Friday, July 13, 2012

Mordechai Kedar: Tribal Democracy


by Mordechai Kedar

Read the article in the original עברית
Read the article in Italiano (translated by Yehudit Weisz, edited by Angelo Pezzana)

At the end of last week, for the first time in its history, free democratic elections were held in Libya for the 200 members of the Transitional Legislative Council; 120 "independent" members, meaning representatives of tribes and cities, and 80 representatives from nationwide political parties. As of this writing, the official results have still not been publicized, but according to the assessment of observers, Islamic forces have won a minority of seats in parliament. It should be mentioned that during the past year a Salafi jihadist stream led by Abd al-Hakim Belhadj appeared in Libya, which was a cause of very great concern to some external observers.

Libya is a desert country, part of the dry, arid Great Sahara Desert. Life in the desert constrains its residents to live within the framework of a clan, the size of which is limited by available sources of livelihood in the desert environment. Near a spring and its vegetation, which provides food and drink for them and their flocks, they would prefer to remain within a larger framework which would enable them to defend the sources of their livelihood. But in this arid environment of scant resources, they practice that which Abraham said to Lot in the Judean Desert "Please part from me" (Genesis 13: 9) and thus they live within smaller frameworks. The smaller the group, the more solidarity, toughness and cruelty is demanded in order to defend itself, its sources of livelihood and the honor of its daughters and wives from outsiders,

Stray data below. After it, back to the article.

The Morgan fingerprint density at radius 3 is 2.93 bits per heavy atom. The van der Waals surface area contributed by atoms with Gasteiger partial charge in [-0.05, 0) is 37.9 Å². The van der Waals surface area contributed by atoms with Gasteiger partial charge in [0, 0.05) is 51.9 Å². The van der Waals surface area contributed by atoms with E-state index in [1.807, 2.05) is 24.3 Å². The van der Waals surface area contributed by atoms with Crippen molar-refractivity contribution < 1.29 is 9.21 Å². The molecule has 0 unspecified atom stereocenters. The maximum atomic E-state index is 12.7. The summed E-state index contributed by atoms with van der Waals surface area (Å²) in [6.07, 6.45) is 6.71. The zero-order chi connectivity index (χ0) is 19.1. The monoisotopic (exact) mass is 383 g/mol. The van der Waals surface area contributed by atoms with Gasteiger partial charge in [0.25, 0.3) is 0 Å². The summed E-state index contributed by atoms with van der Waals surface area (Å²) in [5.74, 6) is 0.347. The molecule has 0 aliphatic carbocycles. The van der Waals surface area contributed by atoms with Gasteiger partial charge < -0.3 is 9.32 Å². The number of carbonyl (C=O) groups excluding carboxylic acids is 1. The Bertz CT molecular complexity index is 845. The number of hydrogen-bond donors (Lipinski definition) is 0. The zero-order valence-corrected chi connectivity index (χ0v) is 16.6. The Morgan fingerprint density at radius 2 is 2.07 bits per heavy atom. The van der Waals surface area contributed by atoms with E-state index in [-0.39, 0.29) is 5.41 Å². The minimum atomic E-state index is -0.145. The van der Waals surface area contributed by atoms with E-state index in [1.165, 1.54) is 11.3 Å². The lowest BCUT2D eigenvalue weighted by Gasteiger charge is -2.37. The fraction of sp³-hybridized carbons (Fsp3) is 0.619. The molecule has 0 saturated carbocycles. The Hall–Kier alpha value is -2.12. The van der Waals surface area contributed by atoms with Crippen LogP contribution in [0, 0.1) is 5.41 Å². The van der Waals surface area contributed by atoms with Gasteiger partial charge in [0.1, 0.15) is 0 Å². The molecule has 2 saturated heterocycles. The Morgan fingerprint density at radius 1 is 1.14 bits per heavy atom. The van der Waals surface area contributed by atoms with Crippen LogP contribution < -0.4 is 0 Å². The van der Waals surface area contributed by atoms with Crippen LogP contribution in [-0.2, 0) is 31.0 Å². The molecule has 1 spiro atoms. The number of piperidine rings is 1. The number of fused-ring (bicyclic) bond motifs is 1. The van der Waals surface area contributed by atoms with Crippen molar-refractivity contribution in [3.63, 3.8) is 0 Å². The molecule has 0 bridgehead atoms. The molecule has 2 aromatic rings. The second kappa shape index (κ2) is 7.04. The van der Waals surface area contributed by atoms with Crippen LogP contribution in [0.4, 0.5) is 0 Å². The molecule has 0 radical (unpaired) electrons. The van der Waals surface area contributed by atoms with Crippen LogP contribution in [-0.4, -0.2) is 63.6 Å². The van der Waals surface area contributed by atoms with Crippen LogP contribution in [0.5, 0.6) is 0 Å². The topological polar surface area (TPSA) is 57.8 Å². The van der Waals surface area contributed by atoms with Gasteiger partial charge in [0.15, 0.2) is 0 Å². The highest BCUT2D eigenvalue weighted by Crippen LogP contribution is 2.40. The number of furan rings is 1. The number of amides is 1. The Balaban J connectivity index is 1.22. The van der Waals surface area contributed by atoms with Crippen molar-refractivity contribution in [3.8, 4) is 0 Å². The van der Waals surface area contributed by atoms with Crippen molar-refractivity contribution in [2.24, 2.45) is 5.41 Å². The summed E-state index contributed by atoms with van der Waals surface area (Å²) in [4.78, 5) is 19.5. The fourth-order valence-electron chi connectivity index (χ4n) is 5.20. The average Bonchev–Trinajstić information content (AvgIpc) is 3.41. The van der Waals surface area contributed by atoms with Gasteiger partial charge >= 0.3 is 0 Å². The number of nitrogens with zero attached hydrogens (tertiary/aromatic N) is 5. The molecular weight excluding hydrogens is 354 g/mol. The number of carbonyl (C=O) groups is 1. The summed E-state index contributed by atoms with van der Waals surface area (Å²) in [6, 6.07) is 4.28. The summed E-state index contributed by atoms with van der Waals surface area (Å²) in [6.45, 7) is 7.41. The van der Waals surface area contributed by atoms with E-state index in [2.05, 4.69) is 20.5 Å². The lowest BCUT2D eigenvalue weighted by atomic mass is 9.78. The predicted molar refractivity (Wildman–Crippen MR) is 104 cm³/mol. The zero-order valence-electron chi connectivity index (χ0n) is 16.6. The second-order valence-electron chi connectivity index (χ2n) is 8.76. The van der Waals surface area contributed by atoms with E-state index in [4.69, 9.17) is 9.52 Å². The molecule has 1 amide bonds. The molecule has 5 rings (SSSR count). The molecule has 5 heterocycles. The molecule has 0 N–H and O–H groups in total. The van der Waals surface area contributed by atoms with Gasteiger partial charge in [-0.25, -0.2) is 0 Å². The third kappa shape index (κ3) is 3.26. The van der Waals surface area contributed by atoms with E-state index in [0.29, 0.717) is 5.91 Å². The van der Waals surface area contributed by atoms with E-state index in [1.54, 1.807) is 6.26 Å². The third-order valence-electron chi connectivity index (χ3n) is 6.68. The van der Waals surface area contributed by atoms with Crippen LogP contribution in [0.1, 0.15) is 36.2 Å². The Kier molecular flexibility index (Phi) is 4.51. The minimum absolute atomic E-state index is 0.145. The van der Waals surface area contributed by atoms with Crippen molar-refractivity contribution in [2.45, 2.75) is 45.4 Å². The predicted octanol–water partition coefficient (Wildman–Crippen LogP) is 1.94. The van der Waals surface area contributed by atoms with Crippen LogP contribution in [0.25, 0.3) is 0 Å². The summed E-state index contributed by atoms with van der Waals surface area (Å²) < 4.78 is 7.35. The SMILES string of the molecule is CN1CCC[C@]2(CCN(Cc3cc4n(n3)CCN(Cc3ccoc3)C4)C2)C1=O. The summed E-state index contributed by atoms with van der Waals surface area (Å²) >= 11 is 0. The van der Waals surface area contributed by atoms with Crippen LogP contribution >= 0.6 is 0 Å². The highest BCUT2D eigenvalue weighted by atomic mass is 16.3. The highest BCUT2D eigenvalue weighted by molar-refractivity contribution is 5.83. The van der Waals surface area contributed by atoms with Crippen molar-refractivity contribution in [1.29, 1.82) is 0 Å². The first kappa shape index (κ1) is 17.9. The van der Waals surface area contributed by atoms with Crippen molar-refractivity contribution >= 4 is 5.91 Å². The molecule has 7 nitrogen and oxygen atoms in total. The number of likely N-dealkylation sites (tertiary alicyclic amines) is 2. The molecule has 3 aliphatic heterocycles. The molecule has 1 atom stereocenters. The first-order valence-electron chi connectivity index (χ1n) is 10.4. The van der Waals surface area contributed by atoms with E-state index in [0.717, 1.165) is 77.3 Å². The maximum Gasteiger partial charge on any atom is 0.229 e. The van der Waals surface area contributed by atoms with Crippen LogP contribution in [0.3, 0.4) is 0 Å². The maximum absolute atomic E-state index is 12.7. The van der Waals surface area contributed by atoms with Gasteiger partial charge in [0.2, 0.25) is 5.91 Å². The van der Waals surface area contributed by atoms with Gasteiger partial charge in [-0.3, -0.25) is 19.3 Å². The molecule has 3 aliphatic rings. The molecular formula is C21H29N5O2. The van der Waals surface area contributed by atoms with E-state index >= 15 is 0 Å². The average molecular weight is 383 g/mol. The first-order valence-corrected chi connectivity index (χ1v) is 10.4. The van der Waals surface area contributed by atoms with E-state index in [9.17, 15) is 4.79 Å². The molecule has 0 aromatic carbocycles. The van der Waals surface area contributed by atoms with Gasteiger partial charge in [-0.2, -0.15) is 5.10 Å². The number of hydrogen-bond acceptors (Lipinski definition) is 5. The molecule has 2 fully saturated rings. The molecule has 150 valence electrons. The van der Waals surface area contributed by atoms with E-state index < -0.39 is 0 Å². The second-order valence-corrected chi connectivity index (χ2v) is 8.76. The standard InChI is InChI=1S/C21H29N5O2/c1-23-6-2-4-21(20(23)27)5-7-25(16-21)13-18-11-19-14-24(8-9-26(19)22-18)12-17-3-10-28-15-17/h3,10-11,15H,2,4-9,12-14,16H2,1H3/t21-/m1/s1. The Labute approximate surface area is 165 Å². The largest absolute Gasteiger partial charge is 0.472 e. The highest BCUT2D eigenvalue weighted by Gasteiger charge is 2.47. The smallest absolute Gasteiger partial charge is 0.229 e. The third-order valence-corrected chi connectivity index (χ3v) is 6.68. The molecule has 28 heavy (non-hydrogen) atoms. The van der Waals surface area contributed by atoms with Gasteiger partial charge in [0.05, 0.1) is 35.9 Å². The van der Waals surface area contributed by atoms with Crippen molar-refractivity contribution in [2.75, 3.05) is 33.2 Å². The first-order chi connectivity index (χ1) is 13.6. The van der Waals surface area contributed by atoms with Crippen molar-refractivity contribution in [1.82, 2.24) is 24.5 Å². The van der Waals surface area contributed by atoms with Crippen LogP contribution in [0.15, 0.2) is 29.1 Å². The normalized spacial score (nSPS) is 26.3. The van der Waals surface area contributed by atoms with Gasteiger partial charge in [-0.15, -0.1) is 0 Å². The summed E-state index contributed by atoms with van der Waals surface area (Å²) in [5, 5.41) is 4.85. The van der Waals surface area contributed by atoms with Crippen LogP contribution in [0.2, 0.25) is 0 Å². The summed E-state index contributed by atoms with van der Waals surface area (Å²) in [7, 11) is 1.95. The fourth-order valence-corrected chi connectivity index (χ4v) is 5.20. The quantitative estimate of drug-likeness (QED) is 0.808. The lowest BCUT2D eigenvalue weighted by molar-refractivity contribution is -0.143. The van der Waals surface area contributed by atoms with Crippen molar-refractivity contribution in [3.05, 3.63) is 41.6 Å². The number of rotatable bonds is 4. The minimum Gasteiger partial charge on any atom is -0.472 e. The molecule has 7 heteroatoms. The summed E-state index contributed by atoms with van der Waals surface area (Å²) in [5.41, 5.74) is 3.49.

In Libya there is another factor which has had the effect of increasing tribal cohesion, and this is the dictatorial regime of Qadhaffi. In the context of life under a dictator, in which the tribe also serves as a defense of the individual against the oppression of the regime, the regime must work with the tribe, which defends the individual, in such a way as to arrive at agreements with the tribe and to honor its autonomy and interests, its leaders and its laws and customs. The desert tribe gives its members immunity from the state apparatuses; the situation of the Bedouin in the Negev vis a vis the Israeli government and in Sinai vis a vis the Egyptian government, are a good examples of this.